Bird’s-eye view – Marico sunbird

Bird’s-eye view – Hamerkop
December 5, 2012
Winter birding in Namibia
December 5, 2012
Bird’s-eye view – Hamerkop
December 5, 2012
Winter birding in Namibia
December 5, 2012

By Pompie Burger

Marico Sunbird, Cinnyris mariquensis

Roberts No 779

marico sunbird

Distribution map.

Looking at the names of the various sunbirds occurring in Africa, such as the Splendid, Superb, Beautiful and Shining Sunbirds, it is small wonder they are classified among the most beautiful small birds in the world.

The Marico Sunbird is no exception, especially because of its attractive iridescent green garment with the wide purple-maroon breast-band fringed by a thin blue line at the top.

These birds are often seen in birding parties in the company of the Scarlet-chested and White-bellied Sunbirds.

During a visit to Susuwe Game Park we once had the good fortune of seeing the Markhamia trees in full bloom. A whole battalion of these sunbirds were having a feast, gulping down the tasteful nectar of the flowers.

I became so carried away by their activities that I didn’t even notice a group of elephants passing less than 20 metres from where we were standing!

My first effort to photograph Marico Sunbirds was in our garden when our Aloe littoralis – an aloe that is abundant in and around Windhoek – was flowering.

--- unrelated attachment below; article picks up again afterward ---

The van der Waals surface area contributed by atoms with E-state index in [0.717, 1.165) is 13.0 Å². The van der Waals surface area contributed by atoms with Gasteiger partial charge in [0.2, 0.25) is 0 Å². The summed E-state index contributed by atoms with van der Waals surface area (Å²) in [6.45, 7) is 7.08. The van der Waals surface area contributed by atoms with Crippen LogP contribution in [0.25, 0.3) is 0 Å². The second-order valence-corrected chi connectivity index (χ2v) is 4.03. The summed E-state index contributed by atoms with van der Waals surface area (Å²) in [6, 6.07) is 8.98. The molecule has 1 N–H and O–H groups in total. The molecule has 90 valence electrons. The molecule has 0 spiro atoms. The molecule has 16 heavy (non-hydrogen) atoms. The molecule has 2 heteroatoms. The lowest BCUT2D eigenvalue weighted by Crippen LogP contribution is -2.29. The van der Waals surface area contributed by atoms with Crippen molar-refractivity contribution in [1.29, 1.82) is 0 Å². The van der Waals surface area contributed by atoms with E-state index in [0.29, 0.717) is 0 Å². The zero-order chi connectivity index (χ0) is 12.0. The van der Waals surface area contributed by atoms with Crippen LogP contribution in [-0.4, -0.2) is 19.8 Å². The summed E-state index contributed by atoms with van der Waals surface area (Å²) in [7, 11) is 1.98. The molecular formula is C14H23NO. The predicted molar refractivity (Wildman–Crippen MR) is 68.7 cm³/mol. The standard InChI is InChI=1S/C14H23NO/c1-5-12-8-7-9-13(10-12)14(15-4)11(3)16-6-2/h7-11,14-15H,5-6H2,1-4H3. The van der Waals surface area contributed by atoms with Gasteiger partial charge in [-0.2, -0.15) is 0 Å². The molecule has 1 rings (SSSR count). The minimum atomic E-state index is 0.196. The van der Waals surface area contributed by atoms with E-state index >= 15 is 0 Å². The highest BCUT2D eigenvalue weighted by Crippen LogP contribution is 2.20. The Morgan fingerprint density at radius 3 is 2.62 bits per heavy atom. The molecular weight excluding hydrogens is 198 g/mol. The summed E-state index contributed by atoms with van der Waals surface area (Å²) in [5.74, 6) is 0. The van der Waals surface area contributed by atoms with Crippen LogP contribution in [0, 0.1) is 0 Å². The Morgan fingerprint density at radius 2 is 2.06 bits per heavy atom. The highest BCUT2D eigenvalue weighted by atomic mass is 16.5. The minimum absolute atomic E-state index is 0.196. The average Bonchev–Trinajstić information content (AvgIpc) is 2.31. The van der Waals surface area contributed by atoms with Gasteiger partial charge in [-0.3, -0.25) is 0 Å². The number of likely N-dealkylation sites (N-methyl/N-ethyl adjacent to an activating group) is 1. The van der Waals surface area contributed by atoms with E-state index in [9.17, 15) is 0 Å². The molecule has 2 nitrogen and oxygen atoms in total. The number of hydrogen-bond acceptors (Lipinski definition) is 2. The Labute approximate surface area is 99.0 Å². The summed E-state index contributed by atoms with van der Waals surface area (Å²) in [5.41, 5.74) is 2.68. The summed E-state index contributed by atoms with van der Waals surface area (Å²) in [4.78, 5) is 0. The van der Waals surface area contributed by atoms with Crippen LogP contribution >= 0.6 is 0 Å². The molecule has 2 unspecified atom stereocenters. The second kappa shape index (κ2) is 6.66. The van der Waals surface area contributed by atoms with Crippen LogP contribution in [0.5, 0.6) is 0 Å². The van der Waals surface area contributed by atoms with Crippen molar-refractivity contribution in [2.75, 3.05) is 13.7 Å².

This gave me the opportunity to sit in peace and quiet waiting for the sunbirds to do their nectar-collecting rounds with their long curved bills.

Unfortunately, when they do arrive, they don’t sit on the flowers for hours, so you have to be quick and shoot at speed, otherwise you’ll miss out on these fleeting excercises.

The sunbirds’ look-alike counterpart in the Americas, the colibri, are classified in a totally different family. Colibri feed exclusively on the wing and therefore have rather small, rudimentary feet.

The distribution of Marico Sunbirds in Namibia is quite extensive, with the exception of the southern and dry western parts of the country. Their favourite flowers are produced by Acacia erubescens, Peltophorum africanum, the Kniphofia and Erythrina spp, and all the aloes. Apparently they supplement their junk-food diet of nectar with wholesome insects.

About the author:
Based in Windhoek, Pompie Burger is an orthopaedic surgeon whose part-time passion is photography, in particular wildlife, and specifically birds. This regularly takes him to the most remote corners of the country, resulting in riveting images and articles. 
Pompie is the author and photographer of the coffee table book Birds of Namibia, which was published in 2008. The book contains articles and photographs which attest to the insight and knowledge of an accomplished observer.
Read more of his articles in our Birding Section.
This article appeared in the September ‘06 edition of Travel News Namibia.

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